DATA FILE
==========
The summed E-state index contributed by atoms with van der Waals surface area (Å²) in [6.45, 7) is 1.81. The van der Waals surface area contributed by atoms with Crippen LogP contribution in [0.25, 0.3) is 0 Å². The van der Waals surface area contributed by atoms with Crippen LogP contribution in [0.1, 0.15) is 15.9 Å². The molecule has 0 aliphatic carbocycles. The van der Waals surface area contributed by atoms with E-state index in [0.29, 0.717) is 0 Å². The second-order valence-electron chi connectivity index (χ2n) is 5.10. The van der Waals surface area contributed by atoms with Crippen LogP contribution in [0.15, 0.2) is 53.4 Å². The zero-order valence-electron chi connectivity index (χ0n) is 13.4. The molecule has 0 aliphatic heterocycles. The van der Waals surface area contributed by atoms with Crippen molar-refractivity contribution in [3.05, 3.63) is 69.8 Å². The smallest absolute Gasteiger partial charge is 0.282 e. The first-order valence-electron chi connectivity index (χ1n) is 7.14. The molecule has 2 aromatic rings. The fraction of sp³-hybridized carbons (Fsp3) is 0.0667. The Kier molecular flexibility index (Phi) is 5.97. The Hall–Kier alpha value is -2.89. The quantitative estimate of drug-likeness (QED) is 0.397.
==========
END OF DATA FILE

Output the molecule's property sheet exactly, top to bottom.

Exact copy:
The summed E-state index contributed by atoms with van der Waals surface area (Å²) in [6.45, 7) is 1.81. The van der Waals surface area contributed by atoms with Crippen LogP contribution in [0.25, 0.3) is 0 Å². The van der Waals surface area contributed by atoms with Crippen LogP contribution in [0.1, 0.15) is 15.9 Å². The molecule has 0 aliphatic carbocycles. The van der Waals surface area contributed by atoms with E-state index in [0.29, 0.717) is 0 Å². The second-order valence-electron chi connectivity index (χ2n) is 5.10. The van der Waals surface area contributed by atoms with Crippen LogP contribution in [0.15, 0.2) is 53.4 Å². The zero-order valence-electron chi connectivity index (χ0n) is 13.4. The molecule has 0 aliphatic heterocycles. The van der Waals surface area contributed by atoms with Crippen molar-refractivity contribution in [3.05, 3.63) is 69.8 Å². The smallest absolute Gasteiger partial charge is 0.282 e. The first-order valence-electron chi connectivity index (χ1n) is 7.14. The molecule has 2 aromatic rings. The fraction of sp³-hybridized carbons (Fsp3) is 0.0667. The Kier molecular flexibility index (Phi) is 5.97. The Hall–Kier alpha value is -2.89. The quantitative estimate of drug-likeness (QED) is 0.397.